Protiviti supported a members-based organisation design a critical business operations process modelling approach and ensure future-proofing against CPS 230 requirements. 10+ critical business operations and 55+ subprocesses were part of the scope. As part of the pilot phase, we held a structured training program for nominated representatives in the organisation and process-modelled a smaller subset of critical business operations with a focus on critical products. We also mapped attributes including risks, controls, systems and material service providers against applicable subprocesses. Risks were mapped back to existing risk taxonomies and controls back to the controls library. Outputs were then used to feed into the Financial Accountability Regime program that was happening simultaneously to have better visibility of end-to-end accountability by process and risk. The approach is currently being rolled out for all the remaining business operations and later onto essential business operations and products. 

At the conclusion of the pilot phase, through extensive workshopping and analysis, there were nine business process optimisation opportunities identified across facets such as technology, automation, people, risk and controls. Multiple risk gaps, 10+ control gaps and eight control uplift opportunities were also identified as part of the pilot. In addition, we took the opportunity to review the adequacy of the existing risk taxonomy and controls library and presented recommendations to the organisation. We are now working with the organisation to implement and embed transformation changes, whilst continuing to support the execution phase of the project.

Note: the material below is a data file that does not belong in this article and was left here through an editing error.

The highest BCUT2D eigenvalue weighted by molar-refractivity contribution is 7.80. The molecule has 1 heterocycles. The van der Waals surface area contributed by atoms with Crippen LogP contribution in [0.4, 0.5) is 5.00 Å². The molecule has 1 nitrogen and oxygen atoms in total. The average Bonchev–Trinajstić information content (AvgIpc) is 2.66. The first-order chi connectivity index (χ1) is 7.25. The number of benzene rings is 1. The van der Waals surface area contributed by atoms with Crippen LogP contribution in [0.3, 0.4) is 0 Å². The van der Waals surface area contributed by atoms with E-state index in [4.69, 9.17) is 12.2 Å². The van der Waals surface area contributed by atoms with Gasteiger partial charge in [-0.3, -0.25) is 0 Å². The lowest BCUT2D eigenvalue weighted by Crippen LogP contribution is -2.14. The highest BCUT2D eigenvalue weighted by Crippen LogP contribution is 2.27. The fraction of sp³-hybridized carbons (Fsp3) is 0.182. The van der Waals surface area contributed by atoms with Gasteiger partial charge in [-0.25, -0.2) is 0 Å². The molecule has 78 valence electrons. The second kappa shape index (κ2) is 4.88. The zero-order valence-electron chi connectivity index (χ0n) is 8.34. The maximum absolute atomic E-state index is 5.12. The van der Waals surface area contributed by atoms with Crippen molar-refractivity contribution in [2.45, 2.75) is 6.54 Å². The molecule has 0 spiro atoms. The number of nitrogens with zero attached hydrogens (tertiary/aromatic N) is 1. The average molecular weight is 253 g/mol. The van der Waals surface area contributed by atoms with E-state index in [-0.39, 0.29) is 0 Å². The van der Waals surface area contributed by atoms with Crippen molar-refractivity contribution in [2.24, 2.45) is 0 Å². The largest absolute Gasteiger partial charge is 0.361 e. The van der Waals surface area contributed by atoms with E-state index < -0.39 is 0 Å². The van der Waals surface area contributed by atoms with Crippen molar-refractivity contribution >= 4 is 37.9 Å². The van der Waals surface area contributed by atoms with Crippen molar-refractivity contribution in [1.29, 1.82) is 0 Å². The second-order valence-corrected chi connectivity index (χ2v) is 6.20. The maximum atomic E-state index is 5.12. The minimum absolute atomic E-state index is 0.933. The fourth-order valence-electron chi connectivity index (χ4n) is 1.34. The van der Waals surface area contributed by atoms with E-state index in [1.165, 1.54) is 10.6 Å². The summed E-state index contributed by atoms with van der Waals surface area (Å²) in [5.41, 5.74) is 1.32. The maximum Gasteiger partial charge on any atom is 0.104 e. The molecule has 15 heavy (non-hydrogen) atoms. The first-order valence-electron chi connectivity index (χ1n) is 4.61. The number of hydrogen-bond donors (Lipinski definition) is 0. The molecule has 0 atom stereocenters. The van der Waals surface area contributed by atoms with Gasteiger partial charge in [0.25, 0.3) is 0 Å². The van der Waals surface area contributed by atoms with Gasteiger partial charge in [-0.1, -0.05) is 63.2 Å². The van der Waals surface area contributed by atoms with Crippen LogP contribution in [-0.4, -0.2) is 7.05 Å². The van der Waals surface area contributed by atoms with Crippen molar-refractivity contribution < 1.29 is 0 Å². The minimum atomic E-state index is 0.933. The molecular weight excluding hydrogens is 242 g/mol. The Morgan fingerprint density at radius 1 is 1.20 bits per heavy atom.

Sustainable benefits through accountability and monitoring

A key aspect of benefits realisation is establishing an organisation-wide system for accountability and monitoring. While some benefits such as regulatory compliance may be immediate, others, such as improved customer satisfaction and reduced risk exposure, may take time to materialise. Tracking progress and holding stakeholders accountable are essential to ensure these long-term benefits are achieved.

The importance of continuous tracking and evaluation

Tracking both the financial and non-financial return on investment (ROI) after conclusion of the project provides valuable insights that can be applied to future initiatives. Regular reviews and evaluations help validate the effectiveness of the transformation and ensure it remains aligned with the business’s evolving needs.


In today’s dynamic business landscape, transformation is no longer a one-time event to be taken piecemeal, but rather is an ongoing journey that pulls in all parts of the organisation. It is, however, vital to find the right pace for transformation initiatives, as implementing large-scale changes too frequently can be disruptive to the business and staff well-being. 

While achieving long-term benefits from business transformation requires a focus on realisation, managing risk is equally crucial for success. In part two of this series, we’ll delve deeper into the concept of risk transformation and the intersection with business transformation, exploring strategies to turn challenges into opportunities and build a more resilient organisation.